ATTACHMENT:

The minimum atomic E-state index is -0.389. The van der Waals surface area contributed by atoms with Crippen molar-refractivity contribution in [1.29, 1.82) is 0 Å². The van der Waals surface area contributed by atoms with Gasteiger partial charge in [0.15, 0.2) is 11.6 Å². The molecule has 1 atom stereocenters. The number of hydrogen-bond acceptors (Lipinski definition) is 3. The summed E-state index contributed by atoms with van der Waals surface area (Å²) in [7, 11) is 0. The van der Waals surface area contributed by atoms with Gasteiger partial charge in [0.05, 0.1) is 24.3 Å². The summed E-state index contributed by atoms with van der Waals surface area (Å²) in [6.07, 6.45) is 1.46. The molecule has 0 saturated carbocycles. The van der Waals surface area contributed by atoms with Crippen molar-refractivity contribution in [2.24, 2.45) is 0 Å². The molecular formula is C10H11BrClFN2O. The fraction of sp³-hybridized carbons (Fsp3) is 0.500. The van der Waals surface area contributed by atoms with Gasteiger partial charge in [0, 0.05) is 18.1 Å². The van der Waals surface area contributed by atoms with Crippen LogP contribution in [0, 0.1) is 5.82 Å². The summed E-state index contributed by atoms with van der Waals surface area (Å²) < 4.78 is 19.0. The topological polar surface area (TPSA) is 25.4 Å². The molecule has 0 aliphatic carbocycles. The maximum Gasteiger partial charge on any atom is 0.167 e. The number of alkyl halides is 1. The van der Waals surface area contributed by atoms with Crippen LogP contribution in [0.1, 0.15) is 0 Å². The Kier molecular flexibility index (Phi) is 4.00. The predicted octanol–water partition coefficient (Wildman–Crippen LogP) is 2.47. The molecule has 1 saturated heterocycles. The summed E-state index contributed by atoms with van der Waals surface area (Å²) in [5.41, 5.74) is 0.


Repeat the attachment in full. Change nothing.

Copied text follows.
The minimum atomic E-state index is -0.389. The van der Waals surface area contributed by atoms with Crippen molar-refractivity contribution in [1.29, 1.82) is 0 Å². The van der Waals surface area contributed by atoms with Gasteiger partial charge in [0.15, 0.2) is 11.6 Å². The molecule has 1 atom stereocenters. The number of hydrogen-bond acceptors (Lipinski definition) is 3. The summed E-state index contributed by atoms with van der Waals surface area (Å²) in [7, 11) is 0. The van der Waals surface area contributed by atoms with Gasteiger partial charge in [0.05, 0.1) is 24.3 Å². The summed E-state index contributed by atoms with van der Waals surface area (Å²) in [6.07, 6.45) is 1.46. The molecule has 0 saturated carbocycles. The van der Waals surface area contributed by atoms with Crippen molar-refractivity contribution in [2.24, 2.45) is 0 Å². The molecular formula is C10H11BrClFN2O. The fraction of sp³-hybridized carbons (Fsp3) is 0.500. The van der Waals surface area contributed by atoms with Gasteiger partial charge in [0, 0.05) is 18.1 Å². The van der Waals surface area contributed by atoms with Crippen LogP contribution in [0, 0.1) is 5.82 Å². The summed E-state index contributed by atoms with van der Waals surface area (Å²) < 4.78 is 19.0. The topological polar surface area (TPSA) is 25.4 Å². The molecule has 0 aliphatic carbocycles. The maximum Gasteiger partial charge on any atom is 0.167 e. The number of alkyl halides is 1. The van der Waals surface area contributed by atoms with Crippen LogP contribution in [0.1, 0.15) is 0 Å². The Kier molecular flexibility index (Phi) is 4.00. The predicted octanol–water partition coefficient (Wildman–Crippen LogP) is 2.47. The molecule has 1 saturated heterocycles. The summed E-state index contributed by atoms with van der Waals surface area (Å²) in [5.41, 5.74) is 0.